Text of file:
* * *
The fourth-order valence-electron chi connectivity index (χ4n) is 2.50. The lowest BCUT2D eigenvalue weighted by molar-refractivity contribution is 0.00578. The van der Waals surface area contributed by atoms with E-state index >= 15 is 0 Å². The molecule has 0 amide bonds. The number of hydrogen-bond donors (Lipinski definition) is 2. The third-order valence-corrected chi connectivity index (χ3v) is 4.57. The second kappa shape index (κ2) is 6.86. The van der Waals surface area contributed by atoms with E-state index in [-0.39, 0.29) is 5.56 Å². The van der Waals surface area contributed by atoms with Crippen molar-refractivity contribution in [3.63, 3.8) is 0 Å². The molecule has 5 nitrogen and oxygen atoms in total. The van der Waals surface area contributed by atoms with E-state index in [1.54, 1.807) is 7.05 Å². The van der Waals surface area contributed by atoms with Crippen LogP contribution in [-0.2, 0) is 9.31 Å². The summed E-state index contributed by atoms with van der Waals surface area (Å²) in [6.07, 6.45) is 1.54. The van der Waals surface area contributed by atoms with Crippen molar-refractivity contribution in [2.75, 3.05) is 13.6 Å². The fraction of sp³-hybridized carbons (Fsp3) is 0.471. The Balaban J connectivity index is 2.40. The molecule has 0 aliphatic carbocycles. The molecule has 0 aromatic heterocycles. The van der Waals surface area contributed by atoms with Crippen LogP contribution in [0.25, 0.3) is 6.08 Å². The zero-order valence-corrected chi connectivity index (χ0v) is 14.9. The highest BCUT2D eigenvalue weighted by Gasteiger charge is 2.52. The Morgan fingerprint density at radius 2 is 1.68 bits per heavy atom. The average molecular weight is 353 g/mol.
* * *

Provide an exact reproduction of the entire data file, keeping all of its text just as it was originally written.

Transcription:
The fourth-order valence-electron chi connectivity index (χ4n) is 2.50. The lowest BCUT2D eigenvalue weighted by molar-refractivity contribution is 0.00578. The van der Waals surface area contributed by atoms with E-state index >= 15 is 0 Å². The molecule has 0 amide bonds. The number of hydrogen-bond donors (Lipinski definition) is 2. The third-order valence-corrected chi connectivity index (χ3v) is 4.57. The second kappa shape index (κ2) is 6.86. The van der Waals surface area contributed by atoms with E-state index in [-0.39, 0.29) is 5.56 Å². The van der Waals surface area contributed by atoms with Crippen molar-refractivity contribution in [3.63, 3.8) is 0 Å². The molecule has 5 nitrogen and oxygen atoms in total. The van der Waals surface area contributed by atoms with E-state index in [1.54, 1.807) is 7.05 Å². The van der Waals surface area contributed by atoms with Crippen LogP contribution in [-0.2, 0) is 9.31 Å². The summed E-state index contributed by atoms with van der Waals surface area (Å²) in [6.07, 6.45) is 1.54. The van der Waals surface area contributed by atoms with Crippen molar-refractivity contribution in [2.75, 3.05) is 13.6 Å². The fraction of sp³-hybridized carbons (Fsp3) is 0.471. The Balaban J connectivity index is 2.40. The molecule has 0 aliphatic carbocycles. The molecule has 0 aromatic heterocycles. The van der Waals surface area contributed by atoms with Crippen LogP contribution in [0.25, 0.3) is 6.08 Å². The zero-order valence-corrected chi connectivity index (χ0v) is 14.9. The highest BCUT2D eigenvalue weighted by Gasteiger charge is 2.52. The Morgan fingerprint density at radius 2 is 1.68 bits per heavy atom. The average molecular weight is 353 g/mol.